I’m a proud user of the Tru Customs and the ES20 custom in-ears (both pictured below). The Tru Customs are perfect for everything I play from small group Jazz (especially in a loud room) to louder amplified bands where the sound team doesn’t have capability to run a line for my ES20‘s.

I have the size 20 filters which reduces overall down to 13dB. If I ever want to raise or lower that filtration I can get different filters that range from 25 down to 10. The ES20‘s are AMAZING. When I went to get the molds, my rep didn’t try to up-sell me to something I didn’t need. The ES20‘s are a dual-driver system. The clarity is exceptional and the fit is spot on. I really love their Flex Canal technology. A body temperature-reactive, semisoft earpiece canal additive that stays firm at room temperature for ease of insertion and then softens at body temperature, allowing increased comfort and acoustic seal for incredible noise isolation.

I would highly recommend that you check out Westone for your hearing protection and IEM’s. Not just because I’m officially an endorsing artist now, but because the products and service are worth it!

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Hark the Herald | Official Video

Hark the Herald

Hark the Herald | Official Video

If you’re on my mailing list you were able to get a sneak peek preview of my creative experiment of putting a video to my new Christmas single, Hark the Herald. If you’re not on my mailing list you can DO IT HERE and get a free mp3 in the process. Please feel free to share this, like, comment, subscribe to my channel on YouTube, etc. Enjoy!

Genius Jamtracks Review

Genius Jamtracks Review

Genius Jamtracks Review

I am incredibly honored and excited to share a relatively new app that I believe will absolutely help you with your improvisations. I was recently approached by the creators of this app, Dimitris Neonakis and Antonis Tsikandilakis to check out their new app which is the first polyrhythmic play-along. Many of you know that with my students I already highly recommend using iReal, Drumgenius, and other apps for practice. When they mentioned the word polyrhythm I was instantly intrigued. While I play some piano (not at all to the degree to be taking Jazz gigs); I am mainly a trumpet player. Getting together with a rhythm section to work out ideas over shifting rhythms isn’t something I get to do on a regular basis. To be honest, this is one of the areas that I probably lack the most and spend time working on alone. However, this app allows you to work that out whenever you want.

The below is from the Genius Jamtracks:

“Polyrhythms, long part of the jazz vocabulary, were consolidated and brought to a whole new level in the early 60s by the masters of that era and are a core element of contemporary jazz improvisation and composition. Genius Jamtracks is the first polyrhythmic play-along. This interactive and great sounding app offers an easy way to get you from basic four bar chord progressions to the most advanced of Jazz songs.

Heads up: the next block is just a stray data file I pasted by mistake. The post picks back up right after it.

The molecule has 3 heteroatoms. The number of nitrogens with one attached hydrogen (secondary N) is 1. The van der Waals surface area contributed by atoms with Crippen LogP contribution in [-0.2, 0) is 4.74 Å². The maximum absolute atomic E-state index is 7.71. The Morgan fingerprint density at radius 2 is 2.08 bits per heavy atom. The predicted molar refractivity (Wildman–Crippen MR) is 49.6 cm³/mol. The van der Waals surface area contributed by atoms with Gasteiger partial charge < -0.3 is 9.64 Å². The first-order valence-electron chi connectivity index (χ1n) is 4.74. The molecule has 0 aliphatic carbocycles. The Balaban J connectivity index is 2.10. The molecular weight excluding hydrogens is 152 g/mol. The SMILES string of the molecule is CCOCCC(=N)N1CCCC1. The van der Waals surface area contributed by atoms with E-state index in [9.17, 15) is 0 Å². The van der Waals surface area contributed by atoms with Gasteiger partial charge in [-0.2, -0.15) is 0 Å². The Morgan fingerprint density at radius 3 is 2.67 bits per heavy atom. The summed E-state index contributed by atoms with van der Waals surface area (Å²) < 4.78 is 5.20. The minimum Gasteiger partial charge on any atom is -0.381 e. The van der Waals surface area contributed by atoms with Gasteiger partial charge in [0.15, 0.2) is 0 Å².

Genius Jamtracks lets you:

1) Edit each instrument by clicking on it. You can have the bass play quarter note triplets
while the drums play in double time and the piano 4 over 3, or any other polyrhythm you might encounter in this genre
2) Add as many choruses as you want to the song and treat each one individually
3) Treat each section of the song separately: e.g. if the song form is AABA you can choose different events for each of the 4 sections
4) View chord charts and the selected polyrhythms map (for all instruments and sections of the song) at the same time
5) Transpose any track to any key / Adjust the tempo to fit your practice needs / Mix to your liking or mute any of the instruments
6) Randomize your selections either for one section or the whole arrangement and work on your interaction skills
7) Follow through the changes in polyrhythms using the map showing under the chord chart
8) Turn the metronome on/off, from the quick access button, when in need of a checkpoint”

I have had the opportunity to use this app over the past couple of days and I am genuinely impressed and find it incredibly useful. The sounds are as realistic, rhythms are on point (from the default core groove to the 8 different metric modulations and polyrhythms contained in the app), and the various exercises and standards are a great tool to work out these ideas. Because the app is still in its early stages (December 2016) there are only a few limitations like a smaller library of standards and not being able to input your own charts (similar to iReal). However, I’m sure as time marches on some of those capabilities might be added. It is still VERY much worth the $7.99 asking price.

I am going to continue working with this app to help solidify my own internal metric modulations. One exercise I have already started using is taking my Targeting: Improvisation With Purpose book and using the Altered Dominant/Diminished targeting exercise over All the Things You Are with the “3 quarter note pattern.” It’s challenging and fun!

To check out more of the app (including a Youtube video review below by the incredible Jazz pianist, Jean-Michel Pilc) you can go to their Facebook page HERE.

If you were like me and thought, “I don’t need to see any more, send me to the download page!” You can click on the image below. If you would like to try the exercise I listed above, be sure to grab my book by clicking on the other link. I hope you enjoy this app as much as I am!Cover PNG